Now let's configure Drupal to work with our load balancer to get rid of the Trusted Host Settings error. Connect to the linux command line of any one of your EC2 instances running Drupal.

Open the settings.php file :

sudo nano /drupal/web/sites/default/settings.php

Scroll to the bottom of the file and add something similar to this :

$settings['trusted_host_patterns'] = [

Whether now or later, at some point you will want to replace the line with the host name for the drupal-lb load balancer with the domain name that your Drupal site is or will be running at. You will need a Domain Name Service (DNS) record in place before you do that though, which is beyond the scope of this guide.

The line after that is a big long regular expression that matches any private (not internet routable) IP address. This will allow the health checks performed by the target group to work properly.

Save the changes the the settings.php file and then restart Apache on each EC2 instance by issuing this command :

sudo systemctl restart httpd

Now you can only access your Drupal site using the host name you configured in the settings.php file, or by private IP address if you have a VPN into your AWS VPC. You can look at the Status report in Drupal and verify that there are no configuration errors.

There is one last thing I'll show you how to to do properly maintain your multi-AZ Drupal deployment.

Configure Drupal cron Job to be Triggered Remotely

Rather than having the Drupal cron job run on each and every EC2 instance at the same time, we will use AWS Lambda and AWS Event Bridge to trigger the job externally simply by accessing a URL on our Drupal site on a schedule we set. Accessing this URL will get routed to just one of the EC2 instances and that single instance will run the job.

In the AWS console, go to the Lambda service and then click Create a function. For Function name, input drupal-cron. In the drop-down list labeled Runtime, select Python 3.9, then click Create function.

In the function, add a line below the import.json line and input :

import urllib.request

Then in your Drupal site go to Manage, Configuration, Cron.

In the drop-down labeled Run cron every, select the option Never, then click Save configuration. Now copy the unique URL shown on your cron configuration page that can be used to run crom from outside the site. Go back to the Lambda function you are creating with Python and, above the return, input :


Now your Lambda function should look something like this :

You can test the function by clicking the Test button. In Event name I am inputting myTest. Remove all of the key and value arguments from the JSON text, leaving empty curly brackets, and then click Save.

Now that you've created a test event, clicking the Test button again will execute the test. After executing the test, refresh the cron configuration page in you Drupal site. You should see that the cron job was just executed based on the Last run output there.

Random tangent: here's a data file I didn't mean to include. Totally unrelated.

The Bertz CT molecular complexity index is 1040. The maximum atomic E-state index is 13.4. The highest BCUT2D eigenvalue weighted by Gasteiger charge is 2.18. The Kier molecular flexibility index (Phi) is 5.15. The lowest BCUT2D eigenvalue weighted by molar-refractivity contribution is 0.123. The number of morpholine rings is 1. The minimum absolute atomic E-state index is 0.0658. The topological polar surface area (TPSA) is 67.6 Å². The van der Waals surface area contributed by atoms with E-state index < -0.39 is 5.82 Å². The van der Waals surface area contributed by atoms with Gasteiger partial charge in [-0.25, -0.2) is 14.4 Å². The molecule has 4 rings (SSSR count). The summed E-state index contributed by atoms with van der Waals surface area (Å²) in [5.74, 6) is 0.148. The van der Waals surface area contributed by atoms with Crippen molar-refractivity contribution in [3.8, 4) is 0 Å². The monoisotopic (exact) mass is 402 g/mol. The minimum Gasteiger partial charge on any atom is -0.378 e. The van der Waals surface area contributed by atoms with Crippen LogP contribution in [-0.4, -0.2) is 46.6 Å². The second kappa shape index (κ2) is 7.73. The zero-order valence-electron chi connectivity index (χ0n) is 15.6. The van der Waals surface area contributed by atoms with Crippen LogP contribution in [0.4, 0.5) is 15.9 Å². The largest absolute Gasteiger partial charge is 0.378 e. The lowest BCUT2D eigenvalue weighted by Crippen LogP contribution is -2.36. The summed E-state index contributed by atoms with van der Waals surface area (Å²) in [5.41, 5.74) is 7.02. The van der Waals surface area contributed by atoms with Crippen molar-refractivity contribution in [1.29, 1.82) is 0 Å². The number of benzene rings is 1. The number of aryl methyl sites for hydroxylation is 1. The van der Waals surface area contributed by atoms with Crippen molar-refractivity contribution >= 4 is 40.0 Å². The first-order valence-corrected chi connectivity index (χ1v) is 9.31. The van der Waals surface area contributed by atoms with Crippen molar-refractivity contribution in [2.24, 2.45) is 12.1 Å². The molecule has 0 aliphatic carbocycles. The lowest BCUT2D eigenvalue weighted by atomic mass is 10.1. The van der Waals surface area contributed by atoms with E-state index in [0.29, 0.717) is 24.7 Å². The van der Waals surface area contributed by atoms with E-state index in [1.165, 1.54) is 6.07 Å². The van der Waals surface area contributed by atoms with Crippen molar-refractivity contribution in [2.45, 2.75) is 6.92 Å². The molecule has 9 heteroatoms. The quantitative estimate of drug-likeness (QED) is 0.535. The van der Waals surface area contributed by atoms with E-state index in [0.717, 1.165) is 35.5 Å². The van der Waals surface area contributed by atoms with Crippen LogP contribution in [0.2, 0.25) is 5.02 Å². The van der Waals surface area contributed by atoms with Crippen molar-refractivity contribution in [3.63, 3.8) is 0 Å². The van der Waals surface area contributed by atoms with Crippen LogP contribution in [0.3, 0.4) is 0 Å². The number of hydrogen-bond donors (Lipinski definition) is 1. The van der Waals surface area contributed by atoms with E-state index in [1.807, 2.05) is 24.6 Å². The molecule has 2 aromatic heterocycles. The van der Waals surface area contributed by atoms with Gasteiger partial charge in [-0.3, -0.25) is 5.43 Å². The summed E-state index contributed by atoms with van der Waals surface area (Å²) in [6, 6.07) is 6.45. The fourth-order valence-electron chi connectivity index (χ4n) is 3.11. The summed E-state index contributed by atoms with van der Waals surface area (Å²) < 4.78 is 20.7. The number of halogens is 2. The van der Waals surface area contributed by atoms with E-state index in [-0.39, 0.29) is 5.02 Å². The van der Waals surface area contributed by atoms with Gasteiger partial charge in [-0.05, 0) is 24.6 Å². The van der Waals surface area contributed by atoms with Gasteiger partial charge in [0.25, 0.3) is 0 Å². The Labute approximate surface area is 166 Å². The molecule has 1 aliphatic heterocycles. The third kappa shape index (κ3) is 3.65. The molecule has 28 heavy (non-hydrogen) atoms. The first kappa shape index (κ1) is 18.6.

In the edit page of your Lambda function, click the Deploy button. Now go to Event Bridge in the AWS console, select Schedules under the Scheduler header in the menu and click the Create schedule button. For Schedule name, input drupal-trigger-cron. In the Schedule pattern section, select Recurring schedule and Rate-based schedule. Set the Rate expression to 3 hours, set Flexible time window to off, and then click Next.

On the next page, in the Target detail section, select AWS Lambda.

In the Invoke section, select drupal-cron from the drop-down list labeled Lambda function and then click Next.

On the following page, turn off Retry and then click Next. On the final page click Create schedule. Now you'll be able to see on the Drupal cron configuration page that the Lambda function you created is being invoked every three hours. You can see the output of the Lambda invocations in the AWS console, in the Log groups section of the CloudWatch service. You may want to edit the retention period of the /aws/lambda/drupal-cron log group to be a set time period rather than Never expire.

Next Steps

That is basically everything I have for you in this article. Now you have the latest version of Drupal running on linux in a distributed, redundant environment. Now you can begin customizing your Drupal theming and content and installing whatever extensions you may desire. Here are some other things you might consider setting up in your AWS environment for this Drupal deployment. Perhaps I will offer guides for some of these in the future.

  • Use EC2 Lifecycle Manager to create a snapshot policy
  • Import Apache logs into AWS CloudWatch Logs
  • Setup a CloudWatch Dashboard to monitor resources
  • Setup CloudWatch Alerts and Simple Notification Service (SNS) notifications
  • Add a Web Application Firewall (WAF) to the ALB
  • Setup an Auto-Scaling Group for the Drupal/Apache EC2 instances

Until then, enjoy your highly available, geographically distributed, redundant Drupal deployment and it's automatic fail-over capabilities.